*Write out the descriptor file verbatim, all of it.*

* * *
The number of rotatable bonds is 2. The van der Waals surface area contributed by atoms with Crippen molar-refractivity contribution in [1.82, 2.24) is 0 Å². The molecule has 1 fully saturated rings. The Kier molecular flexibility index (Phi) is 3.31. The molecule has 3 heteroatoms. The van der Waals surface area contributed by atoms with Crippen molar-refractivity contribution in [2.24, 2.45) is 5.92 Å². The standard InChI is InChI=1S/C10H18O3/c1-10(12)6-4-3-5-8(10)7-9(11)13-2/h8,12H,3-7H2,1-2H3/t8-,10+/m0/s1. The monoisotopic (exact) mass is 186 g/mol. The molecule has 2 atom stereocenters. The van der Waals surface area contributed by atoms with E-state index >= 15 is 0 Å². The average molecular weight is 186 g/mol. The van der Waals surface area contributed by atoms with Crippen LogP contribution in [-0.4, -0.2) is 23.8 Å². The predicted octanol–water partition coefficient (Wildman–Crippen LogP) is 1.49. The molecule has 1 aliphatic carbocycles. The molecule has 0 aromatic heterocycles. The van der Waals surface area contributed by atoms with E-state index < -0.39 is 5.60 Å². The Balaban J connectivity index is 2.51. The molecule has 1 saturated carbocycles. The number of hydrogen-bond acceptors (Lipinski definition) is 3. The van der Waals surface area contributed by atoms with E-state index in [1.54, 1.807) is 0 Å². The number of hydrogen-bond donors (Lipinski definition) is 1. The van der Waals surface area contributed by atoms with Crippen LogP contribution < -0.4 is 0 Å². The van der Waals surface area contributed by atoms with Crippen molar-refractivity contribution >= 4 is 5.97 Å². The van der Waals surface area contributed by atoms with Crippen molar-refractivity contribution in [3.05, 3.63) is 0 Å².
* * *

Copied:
The number of rotatable bonds is 2. The van der Waals surface area contributed by atoms with Crippen molar-refractivity contribution in [1.82, 2.24) is 0 Å². The molecule has 1 fully saturated rings. The Kier molecular flexibility index (Phi) is 3.31. The molecule has 3 heteroatoms. The van der Waals surface area contributed by atoms with Crippen molar-refractivity contribution in [2.24, 2.45) is 5.92 Å². The standard InChI is InChI=1S/C10H18O3/c1-10(12)6-4-3-5-8(10)7-9(11)13-2/h8,12H,3-7H2,1-2H3/t8-,10+/m0/s1. The monoisotopic (exact) mass is 186 g/mol. The molecule has 2 atom stereocenters. The van der Waals surface area contributed by atoms with E-state index >= 15 is 0 Å². The average molecular weight is 186 g/mol. The van der Waals surface area contributed by atoms with Crippen LogP contribution in [-0.4, -0.2) is 23.8 Å². The predicted octanol–water partition coefficient (Wildman–Crippen LogP) is 1.49. The molecule has 1 aliphatic carbocycles. The molecule has 0 aromatic heterocycles. The van der Waals surface area contributed by atoms with E-state index < -0.39 is 5.60 Å². The Balaban J connectivity index is 2.51. The molecule has 1 saturated carbocycles. The number of hydrogen-bond acceptors (Lipinski definition) is 3. The van der Waals surface area contributed by atoms with E-state index in [1.54, 1.807) is 0 Å². The number of hydrogen-bond donors (Lipinski definition) is 1. The van der Waals surface area contributed by atoms with Crippen LogP contribution < -0.4 is 0 Å². The van der Waals surface area contributed by atoms with Crippen molar-refractivity contribution >= 4 is 5.97 Å². The van der Waals surface area contributed by atoms with Crippen molar-refractivity contribution in [3.05, 3.63) is 0 Å².